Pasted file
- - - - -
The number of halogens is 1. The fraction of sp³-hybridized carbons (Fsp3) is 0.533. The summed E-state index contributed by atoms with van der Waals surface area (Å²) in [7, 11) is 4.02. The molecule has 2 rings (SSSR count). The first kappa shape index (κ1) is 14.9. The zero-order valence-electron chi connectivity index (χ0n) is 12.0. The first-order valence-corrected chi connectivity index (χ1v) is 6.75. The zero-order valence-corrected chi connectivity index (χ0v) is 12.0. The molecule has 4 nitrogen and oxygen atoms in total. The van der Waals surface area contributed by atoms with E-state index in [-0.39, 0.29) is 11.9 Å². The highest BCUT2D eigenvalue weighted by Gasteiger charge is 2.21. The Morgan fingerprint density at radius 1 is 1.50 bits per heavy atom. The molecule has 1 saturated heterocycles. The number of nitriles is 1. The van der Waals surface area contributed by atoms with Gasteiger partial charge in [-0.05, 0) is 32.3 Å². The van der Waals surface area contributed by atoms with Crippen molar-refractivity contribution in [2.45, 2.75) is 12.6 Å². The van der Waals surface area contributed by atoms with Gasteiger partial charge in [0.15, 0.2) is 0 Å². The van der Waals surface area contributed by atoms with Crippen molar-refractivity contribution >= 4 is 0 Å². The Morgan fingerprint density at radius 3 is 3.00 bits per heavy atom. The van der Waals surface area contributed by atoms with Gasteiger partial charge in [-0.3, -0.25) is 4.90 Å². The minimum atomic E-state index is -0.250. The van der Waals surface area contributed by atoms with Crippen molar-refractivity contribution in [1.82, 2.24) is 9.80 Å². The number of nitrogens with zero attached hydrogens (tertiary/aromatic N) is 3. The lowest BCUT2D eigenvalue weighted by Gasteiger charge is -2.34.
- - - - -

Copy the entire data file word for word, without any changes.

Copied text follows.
The number of halogens is 1. The fraction of sp³-hybridized carbons (Fsp3) is 0.533. The summed E-state index contributed by atoms with van der Waals surface area (Å²) in [7, 11) is 4.02. The molecule has 2 rings (SSSR count). The first kappa shape index (κ1) is 14.9. The zero-order valence-electron chi connectivity index (χ0n) is 12.0. The first-order valence-corrected chi connectivity index (χ1v) is 6.75. The zero-order valence-corrected chi connectivity index (χ0v) is 12.0. The molecule has 4 nitrogen and oxygen atoms in total. The van der Waals surface area contributed by atoms with E-state index in [-0.39, 0.29) is 11.9 Å². The highest BCUT2D eigenvalue weighted by Gasteiger charge is 2.21. The Morgan fingerprint density at radius 1 is 1.50 bits per heavy atom. The molecule has 1 saturated heterocycles. The number of nitriles is 1. The van der Waals surface area contributed by atoms with Gasteiger partial charge in [-0.05, 0) is 32.3 Å². The van der Waals surface area contributed by atoms with Crippen molar-refractivity contribution in [2.45, 2.75) is 12.6 Å². The van der Waals surface area contributed by atoms with Gasteiger partial charge in [0.15, 0.2) is 0 Å². The van der Waals surface area contributed by atoms with Crippen molar-refractivity contribution >= 4 is 0 Å². The Morgan fingerprint density at radius 3 is 3.00 bits per heavy atom. The van der Waals surface area contributed by atoms with Gasteiger partial charge in [-0.3, -0.25) is 4.90 Å². The minimum atomic E-state index is -0.250. The van der Waals surface area contributed by atoms with Crippen molar-refractivity contribution in [1.82, 2.24) is 9.80 Å². The number of nitrogens with zero attached hydrogens (tertiary/aromatic N) is 3. The lowest BCUT2D eigenvalue weighted by Gasteiger charge is -2.34.